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Atomic Absorption Protocols

Flame Atomic absorption instruments always use a nebulizer and a slot burner to increase the path length for sample absorption. Various fuels and oxidants are used to form atoms capable of being analyzed by atomic absorption spectroscopy. The following table lists temperatures reached with various gases used to burn aqueous sample containing metals to be analyzed.

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Temperature of Some Atomic Absorption Flames

 Fuel

Oxidant

Temperature, K

 Hydrogen

Air

2000-2100

 Acetylene

Air

2100 -2400

 Hydrogen

Oxygen

2600-2700

 Acetylene

 Nitrous Oxide

2600-2800

For some elements that form refractory oxides (molecules hard to break down in the flame) nitrous oxide (N2O) needs to be used instead of air (78% N2 + 21% O2) for the oxidant. In that case, a slightly different burner head with a shorter burner slot length is used.

NOTE: The following table is for flame AAS and is based on instrument-specific conditions. In some instances, the recommended standard addition is lower than cited in this table. Dilution may be modified to meet maximum allowable limits.

Element Wave Length, (nm) Sens. Check a (mg/L)  Linear Range b (mg/L) Min.c (mg/L) Max. d (mg/25 mL) Expected Absorbance Units
Antimony  217.6   15.0 100.0 - 1.5  0.038   2.50   0.10-0.20
Barium 553.6  10.0 50.0 - 1.0  0.10  0.20  0.06-0.12
Bismuth  223.1  10.0  50.0- 1.0  0.025  1.25  0.12-0.24
Cadmium  228.8  0.5  3.0 - 0.05  0.075  0.0013  0.18-0.36
Calcium  422.7  0.5  3.0 - 0.05  0.0013  0.075  0.25-0.50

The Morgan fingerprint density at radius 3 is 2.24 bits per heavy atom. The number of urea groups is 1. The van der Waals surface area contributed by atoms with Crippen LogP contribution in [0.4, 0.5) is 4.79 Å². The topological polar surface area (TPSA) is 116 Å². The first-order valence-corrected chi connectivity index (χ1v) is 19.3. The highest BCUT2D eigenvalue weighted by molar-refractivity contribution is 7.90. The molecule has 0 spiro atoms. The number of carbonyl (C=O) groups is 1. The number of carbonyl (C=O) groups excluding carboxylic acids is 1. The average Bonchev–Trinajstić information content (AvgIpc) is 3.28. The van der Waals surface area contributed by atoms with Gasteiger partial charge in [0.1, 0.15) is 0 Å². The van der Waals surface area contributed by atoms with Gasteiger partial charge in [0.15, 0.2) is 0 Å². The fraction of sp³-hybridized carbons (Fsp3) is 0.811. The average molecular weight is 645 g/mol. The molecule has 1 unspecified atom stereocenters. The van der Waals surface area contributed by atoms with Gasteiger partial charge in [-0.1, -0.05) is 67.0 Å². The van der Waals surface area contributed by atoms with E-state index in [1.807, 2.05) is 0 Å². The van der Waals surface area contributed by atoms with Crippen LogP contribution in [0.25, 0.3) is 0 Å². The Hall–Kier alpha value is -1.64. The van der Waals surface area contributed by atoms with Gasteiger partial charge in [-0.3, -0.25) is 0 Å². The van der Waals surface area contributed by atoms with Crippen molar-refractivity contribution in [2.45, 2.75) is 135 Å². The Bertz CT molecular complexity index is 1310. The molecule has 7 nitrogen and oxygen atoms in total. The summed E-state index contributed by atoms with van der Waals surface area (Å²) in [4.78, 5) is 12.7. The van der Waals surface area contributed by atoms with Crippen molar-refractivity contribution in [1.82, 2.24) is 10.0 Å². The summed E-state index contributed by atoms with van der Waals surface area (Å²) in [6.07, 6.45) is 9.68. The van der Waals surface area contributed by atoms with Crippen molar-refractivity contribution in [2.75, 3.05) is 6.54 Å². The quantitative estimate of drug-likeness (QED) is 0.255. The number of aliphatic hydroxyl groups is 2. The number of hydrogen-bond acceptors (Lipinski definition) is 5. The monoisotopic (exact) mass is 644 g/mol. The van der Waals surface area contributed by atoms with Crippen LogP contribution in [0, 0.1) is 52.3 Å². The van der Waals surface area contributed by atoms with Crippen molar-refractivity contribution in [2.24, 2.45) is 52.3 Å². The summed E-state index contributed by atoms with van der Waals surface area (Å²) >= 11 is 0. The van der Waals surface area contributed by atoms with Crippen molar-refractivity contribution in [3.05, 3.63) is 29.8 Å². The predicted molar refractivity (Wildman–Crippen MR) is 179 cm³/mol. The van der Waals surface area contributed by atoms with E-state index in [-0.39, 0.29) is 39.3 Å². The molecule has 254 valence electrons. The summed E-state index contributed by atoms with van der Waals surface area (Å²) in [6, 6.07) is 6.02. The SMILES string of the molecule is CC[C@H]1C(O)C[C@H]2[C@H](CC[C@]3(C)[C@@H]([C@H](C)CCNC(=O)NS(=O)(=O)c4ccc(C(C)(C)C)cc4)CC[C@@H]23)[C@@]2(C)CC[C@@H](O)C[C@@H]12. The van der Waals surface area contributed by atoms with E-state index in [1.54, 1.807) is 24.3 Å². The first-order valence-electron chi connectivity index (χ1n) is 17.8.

Cobalt  240.7  2.5  15.0 - 0.25  0.0063  0.375  0.08-0.16
Copper  324.8  1.5  10.0 - 0.15  0.0038  0.250 0.11-0.22 
Iron  248.3  2.5  15.0 - 0.25  0.0063  0.375 0.20-0.40
Lithium  670.8  1.0  5.0 - 0.10  0.0025  0.125  0.11-0.22
Magnesium  285.2  0.15  1.0 - 0.015  0.0004  0.025  0.25-0.50
Manganese  279.5  1.0  5.0 - 0.10  0.0025  0.125  0.22-0.44
Molybdenum  313.3  15.0  100 - 1.50  0.038   2.50  0.13-0.26
Nickel  232.0   4.0  0.40 - 0.01  0.50  20.0  0.18-0.36
Potassium  766.5   0.4  2.0 - 0.04  0.001  0.050  0.20-0.40
Silver  328.1  1.5  10.0 - 0.15  0.0038  0.250  0.11-0.22
Sodium  589.0  0.15  1.0 - 0.015  0.0004  0.025  0.25-0.50
Strontium  460.7  2.0  10.0 - 0.20  0.005  0.250  0.35-0.70
 Zinc  213.9  0.4  2.0 - 0.04  0.001  0.050  0.20-0.40

a Sensitivity Check is the concentration giving approximately 0.2 Absorbance Units (AU).

b Linear Range is the upper concentration of linear range.

c Minimum mg/L is the concentration giving 0.02 AU (Sens. Check divided by 10)

d Maximum is the upper limit in mg per 25 mL (linear range divided by 40).

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Flame Atomic Absorption Spectroscopy

Flame-AAS is known as a technique with few problems related to interference effects. The interferences that occur are well defined, as are the means of dealing with them. For analysis of a few elements the type and temperature of the flame are critical; with improper conditions ionization and chemical interferences may occur.